Check out what happened in the world of science and international politics in Q1 2024!
Knowledge article main photo
Polish scientists’ invention a chance to revolutionise space travel?

Polish scientists from the Łukasiewicz Institute of Aviation are on a path to revolutionise space flight with a new type of a fuel that is undergoing intensive research. Is this the beginning of the space travel revolution?

Polish breakthrough in space travel fuels

In the field of space exploration, since the dawn of time, ecology and efficiency have been key challenges that scientists still have to deal with up to this day. Recent news from the Łukasiewicz Institute of Aviation brings a promising solution to these problems. Engineers and researchers at the institute report that they have successfully conducted a series of tests of a new rocket fuel that could drastically transform the future of space propulsion.[1]

It is an environmentally friendly, hypergolic fuel – capable of spontaneous ignition as soon as the ingredients are mixed. It has long been a dream of astronauts and space engineers.

“The propellant developed at Łukasiewicz – ILOT is a safer alternative for personnel and the environment to the currently used toxic materials – hydrazine derivatives and nitrogen oxides. The developed combination uses hydrogen peroxide (with a concentration of 98 per cent) as an oxidant and a novel fuel,” – institutional representatives report.[1]

The test results look very promising. The new fuel is characterised by a specific impulse in vacuum of 310 seconds and hypergolicity. This means that no additional ignition source is required, which greatly simplifies the design and allows for repeated use. “This is a significant step towards reducing the cost of propulsion systems and preparing satellites for flight. Our Polish fuel may become a standard for future generation satellite missions,” – says the director of the Space Technology Centre at Łukasiewicz – Aviation Institute, Adam Okniński, Ph.D.. [1]

One of its advantages is also its fast and reproducible ignition, which could find application in small engines for controlling and correcting the position of satellites. The material is readily available and used in industry, making it easy to implement.[1]

The Łukasiewicz – ILOT team of engineers and scientists has so far conducted more than 160 tests of the new fuel using a 20 N thrust engine designed for satellite propulsion – with a cumulative operating time of 2 minutes. The shortest engine activations lasted 10 ms, which meets the requirements of satellites in terms of the generation of short precision thrust pulses, the researchers reported.[2]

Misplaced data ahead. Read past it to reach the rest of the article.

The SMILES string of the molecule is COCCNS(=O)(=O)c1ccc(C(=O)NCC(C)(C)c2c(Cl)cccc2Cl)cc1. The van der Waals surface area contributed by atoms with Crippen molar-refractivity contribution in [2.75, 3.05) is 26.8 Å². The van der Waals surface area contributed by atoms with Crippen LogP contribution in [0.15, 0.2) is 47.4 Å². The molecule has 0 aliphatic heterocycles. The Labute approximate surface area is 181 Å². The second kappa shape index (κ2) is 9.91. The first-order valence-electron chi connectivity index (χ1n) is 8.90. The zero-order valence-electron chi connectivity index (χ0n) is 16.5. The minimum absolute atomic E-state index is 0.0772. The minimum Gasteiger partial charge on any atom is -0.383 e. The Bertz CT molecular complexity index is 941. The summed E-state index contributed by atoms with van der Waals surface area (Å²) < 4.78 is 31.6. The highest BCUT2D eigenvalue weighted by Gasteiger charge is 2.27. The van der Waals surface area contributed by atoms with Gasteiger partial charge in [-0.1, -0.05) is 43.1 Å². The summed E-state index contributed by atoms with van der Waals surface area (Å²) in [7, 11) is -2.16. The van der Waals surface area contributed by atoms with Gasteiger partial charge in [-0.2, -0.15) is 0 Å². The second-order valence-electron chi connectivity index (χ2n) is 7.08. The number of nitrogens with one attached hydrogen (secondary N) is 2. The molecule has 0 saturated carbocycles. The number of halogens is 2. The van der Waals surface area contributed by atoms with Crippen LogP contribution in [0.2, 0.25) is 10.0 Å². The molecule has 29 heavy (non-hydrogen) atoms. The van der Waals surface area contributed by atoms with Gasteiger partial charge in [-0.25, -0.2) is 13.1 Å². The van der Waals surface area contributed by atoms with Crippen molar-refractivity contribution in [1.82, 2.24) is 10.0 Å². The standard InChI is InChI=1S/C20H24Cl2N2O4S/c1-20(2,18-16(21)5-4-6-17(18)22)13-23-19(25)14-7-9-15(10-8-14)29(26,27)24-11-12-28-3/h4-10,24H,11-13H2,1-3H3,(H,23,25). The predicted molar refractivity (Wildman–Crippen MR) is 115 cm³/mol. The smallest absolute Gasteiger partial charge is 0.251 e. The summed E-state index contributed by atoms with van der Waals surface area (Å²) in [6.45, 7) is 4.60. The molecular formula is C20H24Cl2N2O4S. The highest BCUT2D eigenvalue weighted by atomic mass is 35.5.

“This step brings us closer to the Polish fuel being able to become the new standard.” – says Łukasiewicz’s director, Adam Okniński, Ph.D.. [2]

Subsequent work will focus on introducing this innovative technology into new systems and subsystems being developed by key satellite integrators operating in the European and global markets.”[2]

The OSIRIS REx mission observations are an initiative of the University of Southern Queensland. We plan observations from an aircraft and three ground stations. Each station will be equipped with 1-2 platforms with several cameras. One of the cameras will be used to track and reconstruct the capsule’s trajectory. One – for high resolution recordings. One – to measure temperature. The remaining cameras will focus on the emissions of individual ions. NASA will support our observations and will additionally conduct its own observations from three aircraft. The goal of our mission is to develop an aerodynamic model that will determine the landing range of space junk, which is falling to the ground more and more often. This model could be used in early warning systems for falls in populated areas. One of our tasks is to determine the sample landing site live with an accuracy of several meters and direct NASA there. In addition to NASA and UniSQ, dozens of scientists will be involved, including: from JAXA (Japanese space agency), universities in Brisbane (UQ), Oxford and Stuttgart.

Maciej Grybko, PhD Student Researcher,
UniSQ Hypersonics and Rocketry,
University of Southern Queensland 

This article has been authorized by the PhD Student Researcher at University of Southern Queensland, Maciej Grybko.


[1] Article written based on an article “Polacy mają paliwo kosmicznej przyszłości?

“, PAP, 25.07.2023, URL:
[2] Article written based on an article “Naukowcy z Polski opracowali nowe paliwo rakietowe“, TVP NAUKA, 27.07.2023, URL:

Jan Pawłowski
Jestem studentem zarządzania na Wydziale Zarządzania Uniwersytetu Warszawskiego, na co dzień wkładam dużo pasji w rozwój osobisty. Interesuję się siłownią, motoryzacją, kulinariami, grami komputerowymi oraz wszelakiej maści ciekawymi (oraz drobnymi, bądź nie) dla mnie faktami naukowymi i artykułami.
Written by:

Jan Pawłowski

Leave a comment